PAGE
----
Now taking pre-orders here>

Cheddar and Chocolate by Pam Buda for Marcus Fabrics

Cheddar and Chocolate arrived minutes after publishing this post 🙂

In response to the heightened call for browns comes a group by Pam Buda, inspired by the many shades of cheddar-colored pumpkins, brown leaves, dark campfire wood, and chocolate treats…These small, classic flower and geometric motifs will create wonderful quilts and home decor for relaxing moments — then just add your own melty grilled cheese (Cheddar) and hot cocoa (Chocolate).  Order here>

Super Bloom by Edyta Sitar of Laundry Basket Quilts for Andover Fabrics

Now taking pre-orders here>



Just Keep Swimming Mini Quilt Tutorial


Here is a mini quilt by Jan Daly Quilts for Moda Bake Shop, that can be used for a small table, wall hanging or even a pillow top.  Another great little project using a mini charm pack.

  • 1 Mini Charm Pack (shown in Paradiso by Kate Spain)
  • 1/2 yard background/binding fabric (shown in Royal Blue Bella Solid)
  • 2/3 yard backing fabric (shown in Paradiso Lagoon Blue Bonaire)
  • batting measuring 20″ x 20″
  • white size 8 perle cotton
  • light-colored marking pencil

Also Helpful:

  • spray basting adhesive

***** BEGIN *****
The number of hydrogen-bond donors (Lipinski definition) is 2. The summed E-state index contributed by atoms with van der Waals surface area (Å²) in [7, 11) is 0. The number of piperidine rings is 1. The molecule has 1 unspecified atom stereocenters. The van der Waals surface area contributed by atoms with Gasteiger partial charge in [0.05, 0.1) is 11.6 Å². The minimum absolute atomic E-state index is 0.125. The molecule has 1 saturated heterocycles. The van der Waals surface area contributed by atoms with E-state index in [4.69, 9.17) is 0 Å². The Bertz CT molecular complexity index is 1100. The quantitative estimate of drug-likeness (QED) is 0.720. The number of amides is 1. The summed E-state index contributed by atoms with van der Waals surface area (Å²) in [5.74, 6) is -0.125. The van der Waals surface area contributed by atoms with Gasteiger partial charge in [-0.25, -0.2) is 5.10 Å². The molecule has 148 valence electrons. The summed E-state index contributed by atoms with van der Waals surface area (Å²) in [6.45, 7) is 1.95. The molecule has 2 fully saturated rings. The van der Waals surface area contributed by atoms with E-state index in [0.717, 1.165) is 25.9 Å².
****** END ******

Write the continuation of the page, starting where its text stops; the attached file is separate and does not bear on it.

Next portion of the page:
• sandpaper board



Before cutting, spend a few moments sorting your mini charm squares.  You’ll need to reserve 16 mini charm squares for the center of the quilt and you’ll be using 24 (2 each) for the 12 fish blocks — you’ll have 2 squares left over.

Here’s how I sorted mine.  For the patchwork center of the quilt:


For the fish blocks:


Cutting Background Fabric:

First cut your background fabric into the following:

  • 3 strips 1 1/4″ x WOF (width of fabric – or one selvage edge to the other)
  • 4 strips 1 1/2″ x WOF
  • 3 strips 2 1/4″ x WOF (for binding – feel free to adjust the width to suit your preference)


Further cut your strips into the following:

  • from the 3 – 1 1/4″ x WOF strips:
    • 72 – 1 1/4″ x 1 1/4″
  • from the 4 – 1 1/2″ x WOF strips:
    • from the first strip, 12 – 1 1/2″ x 2 1/2″
    • from the second strip, 4 – 1 1/2″ x 9 1/2″
    • from the remaining two strips, 4 – 1 1/2″ x 15 1/2″
  • reserve the 3 – 2 1/4″ x WOF strips for binding


Cutting Mini Charm Squares:

Each fish block is made of 2 mini charm squares — one for the front and the back of the fish, and one for the middle stripe and the tail.  Gather 12 sets of 2 squares for each fish.  Cut each mini charm square in half — each half should measure 1 1/4″ x 2 1/2″.


Assemble Fish Blocks: